At a Tokyo press conference today reported by Sponichi (translated by Andriasang, Eurogamer.net original source) , Square Enix boss Yoichi Wada said of FF14: “The Final Fantasy brand has been greatly damaged.”
However, I suspect that is simplifying the issue. Final Fantasy 14 isn’t the worst MMO on the market (that dubious honour still and will always go to Darkfall, sorry chaps), but it certainly lacks the polish and refinement that it so desperately needed to stand out from the crowd.
That said, Square-Enix are becoming less and less known for their quality RPG output – and for a company with a raft of RPG franchises under it’s belt, that is a shocking and problematic realisation for them.
It’s difficult to imagine that once upon a time, the two companies that would eventually merge would make anything other than RPGs. And in the years up to now, they have bought many other RPG licences out – from the excellent Grandia series to the outstanding Lufia moniker, and right though countless genre staples – from Dragon Quest, to Secret of Evermore right through to the Chrono series.
And yet, the quality of these games has, in recent years, begun to wane. Grandia 3 wasn’t even released here in Europe, but was certainly not a patch on its predecessors. Lufia was a poor attempt at a reboot, and many of their classic titles are gathering dust rather than being tuned for an era where we pay good money for retro refits. Couple this with buying Eidos and other studios, which are focused on games outside the RPG stable, and it is clear that when it comes to RPGs in general, Square-Enix are kind of missing the point a bit.
Nowhere was this more obvious than FFXIII. Whereas yes, FFX, X-2 and 12 were brushed with a thin vaneer of western ideal, XIII went the whole hog. The combat engine is sublime in it, but the plot isn’t there. The gameplay isn’t there. It’s just a corridor trawl with random fights in it.
This is an issue when you consider that Square-Enix are under considerable pressure from fans and shareholders alike to cave in and get on with a remake of Final Fantasy 7, something people have been asking about for years. Square-Enix have always been coy about this idea, always playfully teased and strung fans along, but it seems even the fans have gotten bored waiting.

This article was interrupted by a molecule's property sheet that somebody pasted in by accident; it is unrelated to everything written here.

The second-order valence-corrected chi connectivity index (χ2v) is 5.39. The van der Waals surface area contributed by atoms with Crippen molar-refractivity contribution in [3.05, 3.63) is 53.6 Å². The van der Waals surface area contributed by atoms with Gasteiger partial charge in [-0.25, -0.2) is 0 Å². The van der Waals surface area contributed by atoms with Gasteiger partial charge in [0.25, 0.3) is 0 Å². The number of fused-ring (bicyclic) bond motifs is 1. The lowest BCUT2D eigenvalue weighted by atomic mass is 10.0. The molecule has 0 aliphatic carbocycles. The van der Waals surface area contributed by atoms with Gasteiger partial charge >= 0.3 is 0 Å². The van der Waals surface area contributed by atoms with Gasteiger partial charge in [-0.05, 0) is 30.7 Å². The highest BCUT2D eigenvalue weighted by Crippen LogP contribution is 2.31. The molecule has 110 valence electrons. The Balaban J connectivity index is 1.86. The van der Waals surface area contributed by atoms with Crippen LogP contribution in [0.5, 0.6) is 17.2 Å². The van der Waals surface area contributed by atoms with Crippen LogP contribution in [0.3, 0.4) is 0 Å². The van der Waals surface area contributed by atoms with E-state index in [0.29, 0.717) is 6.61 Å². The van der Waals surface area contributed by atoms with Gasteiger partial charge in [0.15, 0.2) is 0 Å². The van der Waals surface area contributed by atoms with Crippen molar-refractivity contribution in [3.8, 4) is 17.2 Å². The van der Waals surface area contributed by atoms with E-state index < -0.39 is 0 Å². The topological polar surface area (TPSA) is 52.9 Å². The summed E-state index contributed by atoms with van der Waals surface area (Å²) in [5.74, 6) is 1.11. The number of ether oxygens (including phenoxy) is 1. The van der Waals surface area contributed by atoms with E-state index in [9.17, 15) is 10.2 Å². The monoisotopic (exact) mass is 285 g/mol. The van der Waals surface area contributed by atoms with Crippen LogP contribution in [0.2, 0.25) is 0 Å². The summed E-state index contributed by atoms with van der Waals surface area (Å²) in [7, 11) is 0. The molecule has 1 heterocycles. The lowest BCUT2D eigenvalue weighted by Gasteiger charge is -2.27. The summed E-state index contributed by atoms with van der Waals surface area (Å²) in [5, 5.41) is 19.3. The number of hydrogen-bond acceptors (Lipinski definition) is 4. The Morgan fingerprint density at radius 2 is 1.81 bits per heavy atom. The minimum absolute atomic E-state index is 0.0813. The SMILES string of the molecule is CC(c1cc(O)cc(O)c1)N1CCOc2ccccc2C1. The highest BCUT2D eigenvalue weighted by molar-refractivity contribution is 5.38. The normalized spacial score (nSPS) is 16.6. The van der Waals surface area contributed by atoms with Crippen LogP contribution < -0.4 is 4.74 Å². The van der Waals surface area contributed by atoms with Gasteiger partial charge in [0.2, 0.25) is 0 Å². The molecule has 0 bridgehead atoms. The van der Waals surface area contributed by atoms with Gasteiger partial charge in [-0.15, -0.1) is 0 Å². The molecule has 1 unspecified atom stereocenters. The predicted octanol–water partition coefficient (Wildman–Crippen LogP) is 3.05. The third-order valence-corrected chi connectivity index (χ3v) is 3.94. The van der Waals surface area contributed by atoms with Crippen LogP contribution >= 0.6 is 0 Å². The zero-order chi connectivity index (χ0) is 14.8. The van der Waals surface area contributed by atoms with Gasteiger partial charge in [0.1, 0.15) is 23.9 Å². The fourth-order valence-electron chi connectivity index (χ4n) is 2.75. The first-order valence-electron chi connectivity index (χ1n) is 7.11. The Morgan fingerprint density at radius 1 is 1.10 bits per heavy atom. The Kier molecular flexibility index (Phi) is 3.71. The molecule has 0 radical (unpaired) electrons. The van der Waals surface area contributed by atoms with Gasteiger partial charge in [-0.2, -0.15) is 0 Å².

And this is amplified by the revival of the JRPG with excellent titles like Tales of Vesperia from Namco, and Xenoblade Chronicles by Nintendo. And others are headed for the 3DS. At a time when the quirky, kitsch and delightfully imaginative has finally found its way through the ultra-realistic monoliths, Square-Enix – a company you’d expect to be primed for this kind of revival – is suddenly caught on the hop.
I don’t believe they’ve lost their golden touch however – just that they changed for the market, rather than pleasing their legions of adoring fans, and even in Dragon Quest, this is noticeable. Their main disaster was having no contingency should the market suddenly swing back to wanting some pure RPG escapism – something the JRPG always does so brilliantly.
And with the pressures on them to put out a FF7 remake, the question is no longer if, but when – when will they unveil it? It seems an inevitability now, and that may be no bad thing, but it is a curious sign of the times that companies who had to adapt to a growing market expansion are now finding that the deafening cries of their previous customers are now audible as everyone else has become more content with their lot.
You do have to feel sorry for them. But with all those franchises, licences and games available, where are they all? Secret of Evermore! Heck, Terranigma – remember that Square-Enix? One of the finest RPGs ever made OF ALL TIME?!
They’ve got tons of material to work with. Let’s hope they get back to using it, and can the awful announcement of Kane and Lynch 3.